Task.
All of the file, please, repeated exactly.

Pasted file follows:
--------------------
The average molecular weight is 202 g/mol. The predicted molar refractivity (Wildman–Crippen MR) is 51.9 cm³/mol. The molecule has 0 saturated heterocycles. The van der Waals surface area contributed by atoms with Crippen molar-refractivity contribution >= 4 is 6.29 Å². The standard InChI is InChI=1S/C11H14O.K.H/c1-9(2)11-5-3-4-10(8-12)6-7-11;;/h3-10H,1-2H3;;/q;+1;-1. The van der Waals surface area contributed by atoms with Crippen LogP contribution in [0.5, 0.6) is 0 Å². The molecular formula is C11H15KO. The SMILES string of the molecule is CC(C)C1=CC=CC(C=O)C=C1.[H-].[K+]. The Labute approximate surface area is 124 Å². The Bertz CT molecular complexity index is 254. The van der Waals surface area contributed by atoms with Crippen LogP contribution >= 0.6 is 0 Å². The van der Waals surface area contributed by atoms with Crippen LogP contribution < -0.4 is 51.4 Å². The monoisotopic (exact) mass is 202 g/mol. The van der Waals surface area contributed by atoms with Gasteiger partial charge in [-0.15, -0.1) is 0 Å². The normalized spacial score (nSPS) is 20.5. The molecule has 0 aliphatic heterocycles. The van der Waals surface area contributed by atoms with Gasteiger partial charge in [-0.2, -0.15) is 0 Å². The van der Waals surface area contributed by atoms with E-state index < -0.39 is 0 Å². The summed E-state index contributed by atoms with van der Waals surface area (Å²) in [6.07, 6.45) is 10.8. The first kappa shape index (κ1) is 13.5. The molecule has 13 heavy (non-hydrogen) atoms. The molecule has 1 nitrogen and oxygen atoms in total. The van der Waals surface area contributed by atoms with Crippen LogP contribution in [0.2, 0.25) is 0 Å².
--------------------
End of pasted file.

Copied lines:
The average molecular weight is 202 g/mol. The predicted molar refractivity (Wildman–Crippen MR) is 51.9 cm³/mol. The molecule has 0 saturated heterocycles. The van der Waals surface area contributed by atoms with Crippen molar-refractivity contribution >= 4 is 6.29 Å². The standard InChI is InChI=1S/C11H14O.K.H/c1-9(2)11-5-3-4-10(8-12)6-7-11;;/h3-10H,1-2H3;;/q;+1;-1. The van der Waals surface area contributed by atoms with Crippen LogP contribution in [0.5, 0.6) is 0 Å². The molecular formula is C11H15KO. The SMILES string of the molecule is CC(C)C1=CC=CC(C=O)C=C1.[H-].[K+]. The Labute approximate surface area is 124 Å². The Bertz CT molecular complexity index is 254. The van der Waals surface area contributed by atoms with Crippen LogP contribution >= 0.6 is 0 Å². The van der Waals surface area contributed by atoms with Crippen LogP contribution < -0.4 is 51.4 Å². The monoisotopic (exact) mass is 202 g/mol. The van der Waals surface area contributed by atoms with Gasteiger partial charge in [-0.15, -0.1) is 0 Å². The normalized spacial score (nSPS) is 20.5. The molecule has 0 aliphatic heterocycles. The van der Waals surface area contributed by atoms with Gasteiger partial charge in [-0.2, -0.15) is 0 Å². The van der Waals surface area contributed by atoms with E-state index < -0.39 is 0 Å². The summed E-state index contributed by atoms with van der Waals surface area (Å²) in [6.07, 6.45) is 10.8. The first kappa shape index (κ1) is 13.5. The molecule has 13 heavy (non-hydrogen) atoms. The molecule has 1 nitrogen and oxygen atoms in total. The van der Waals surface area contributed by atoms with Crippen LogP contribution in [0.2, 0.25) is 0 Å².